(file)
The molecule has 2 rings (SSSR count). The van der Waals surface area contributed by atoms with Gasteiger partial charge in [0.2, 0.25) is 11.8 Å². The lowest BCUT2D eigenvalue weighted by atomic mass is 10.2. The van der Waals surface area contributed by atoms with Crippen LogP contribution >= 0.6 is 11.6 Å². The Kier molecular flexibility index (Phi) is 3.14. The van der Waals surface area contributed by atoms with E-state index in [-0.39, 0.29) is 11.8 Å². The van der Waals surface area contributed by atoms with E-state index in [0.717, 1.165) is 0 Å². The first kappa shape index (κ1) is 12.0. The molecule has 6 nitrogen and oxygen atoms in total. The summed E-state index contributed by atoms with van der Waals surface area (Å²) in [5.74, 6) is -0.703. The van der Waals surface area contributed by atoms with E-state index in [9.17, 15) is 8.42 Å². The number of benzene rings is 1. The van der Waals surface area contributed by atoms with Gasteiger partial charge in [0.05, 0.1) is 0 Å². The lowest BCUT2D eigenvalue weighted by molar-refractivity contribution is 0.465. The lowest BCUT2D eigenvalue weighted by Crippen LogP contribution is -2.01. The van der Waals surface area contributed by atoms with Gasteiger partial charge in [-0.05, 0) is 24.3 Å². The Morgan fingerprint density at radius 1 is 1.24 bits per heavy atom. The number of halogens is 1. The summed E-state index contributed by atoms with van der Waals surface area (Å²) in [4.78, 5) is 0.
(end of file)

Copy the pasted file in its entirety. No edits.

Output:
The molecule has 2 rings (SSSR count). The van der Waals surface area contributed by atoms with Gasteiger partial charge in [0.2, 0.25) is 11.8 Å². The lowest BCUT2D eigenvalue weighted by atomic mass is 10.2. The van der Waals surface area contributed by atoms with Crippen LogP contribution >= 0.6 is 11.6 Å². The Kier molecular flexibility index (Phi) is 3.14. The van der Waals surface area contributed by atoms with E-state index in [-0.39, 0.29) is 11.8 Å². The van der Waals surface area contributed by atoms with E-state index in [0.717, 1.165) is 0 Å². The first kappa shape index (κ1) is 12.0. The molecule has 6 nitrogen and oxygen atoms in total. The summed E-state index contributed by atoms with van der Waals surface area (Å²) in [5.74, 6) is -0.703. The van der Waals surface area contributed by atoms with E-state index in [9.17, 15) is 8.42 Å². The number of benzene rings is 1. The van der Waals surface area contributed by atoms with Gasteiger partial charge in [0.05, 0.1) is 0 Å². The lowest BCUT2D eigenvalue weighted by molar-refractivity contribution is 0.465. The lowest BCUT2D eigenvalue weighted by Crippen LogP contribution is -2.01. The van der Waals surface area contributed by atoms with Gasteiger partial charge in [-0.05, 0) is 24.3 Å². The Morgan fingerprint density at radius 1 is 1.24 bits per heavy atom. The number of halogens is 1. The summed E-state index contributed by atoms with van der Waals surface area (Å²) in [4.78, 5) is 0.